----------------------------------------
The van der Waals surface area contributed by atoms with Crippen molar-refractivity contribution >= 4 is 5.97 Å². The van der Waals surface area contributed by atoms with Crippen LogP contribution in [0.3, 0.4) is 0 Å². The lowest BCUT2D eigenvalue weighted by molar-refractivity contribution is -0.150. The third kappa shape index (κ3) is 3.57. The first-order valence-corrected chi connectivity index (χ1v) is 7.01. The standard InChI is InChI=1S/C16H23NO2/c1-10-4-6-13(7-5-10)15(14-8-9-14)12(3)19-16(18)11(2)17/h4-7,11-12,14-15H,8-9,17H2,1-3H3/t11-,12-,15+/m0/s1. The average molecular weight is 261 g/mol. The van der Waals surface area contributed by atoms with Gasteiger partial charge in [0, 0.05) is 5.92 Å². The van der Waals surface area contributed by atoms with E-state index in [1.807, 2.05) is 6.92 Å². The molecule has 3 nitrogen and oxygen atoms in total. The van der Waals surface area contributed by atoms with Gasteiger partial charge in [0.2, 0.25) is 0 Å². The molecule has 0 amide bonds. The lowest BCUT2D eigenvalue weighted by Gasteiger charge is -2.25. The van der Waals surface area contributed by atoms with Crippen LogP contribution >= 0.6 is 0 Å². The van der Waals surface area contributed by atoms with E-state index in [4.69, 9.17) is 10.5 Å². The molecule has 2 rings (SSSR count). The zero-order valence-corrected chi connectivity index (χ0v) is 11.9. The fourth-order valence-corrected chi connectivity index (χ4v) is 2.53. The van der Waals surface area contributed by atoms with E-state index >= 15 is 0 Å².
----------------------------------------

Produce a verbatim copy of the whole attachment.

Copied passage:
The van der Waals surface area contributed by atoms with Crippen molar-refractivity contribution >= 4 is 5.97 Å². The van der Waals surface area contributed by atoms with Crippen LogP contribution in [0.3, 0.4) is 0 Å². The lowest BCUT2D eigenvalue weighted by molar-refractivity contribution is -0.150. The third kappa shape index (κ3) is 3.57. The first-order valence-corrected chi connectivity index (χ1v) is 7.01. The standard InChI is InChI=1S/C16H23NO2/c1-10-4-6-13(7-5-10)15(14-8-9-14)12(3)19-16(18)11(2)17/h4-7,11-12,14-15H,8-9,17H2,1-3H3/t11-,12-,15+/m0/s1. The average molecular weight is 261 g/mol. The van der Waals surface area contributed by atoms with Gasteiger partial charge in [0, 0.05) is 5.92 Å². The van der Waals surface area contributed by atoms with E-state index in [1.807, 2.05) is 6.92 Å². The molecule has 3 nitrogen and oxygen atoms in total. The van der Waals surface area contributed by atoms with Gasteiger partial charge in [0.2, 0.25) is 0 Å². The molecule has 0 amide bonds. The lowest BCUT2D eigenvalue weighted by Gasteiger charge is -2.25. The van der Waals surface area contributed by atoms with Crippen LogP contribution >= 0.6 is 0 Å². The van der Waals surface area contributed by atoms with E-state index in [4.69, 9.17) is 10.5 Å². The molecule has 2 rings (SSSR count). The zero-order valence-corrected chi connectivity index (χ0v) is 11.9. The fourth-order valence-corrected chi connectivity index (χ4v) is 2.53. The van der Waals surface area contributed by atoms with E-state index >= 15 is 0 Å².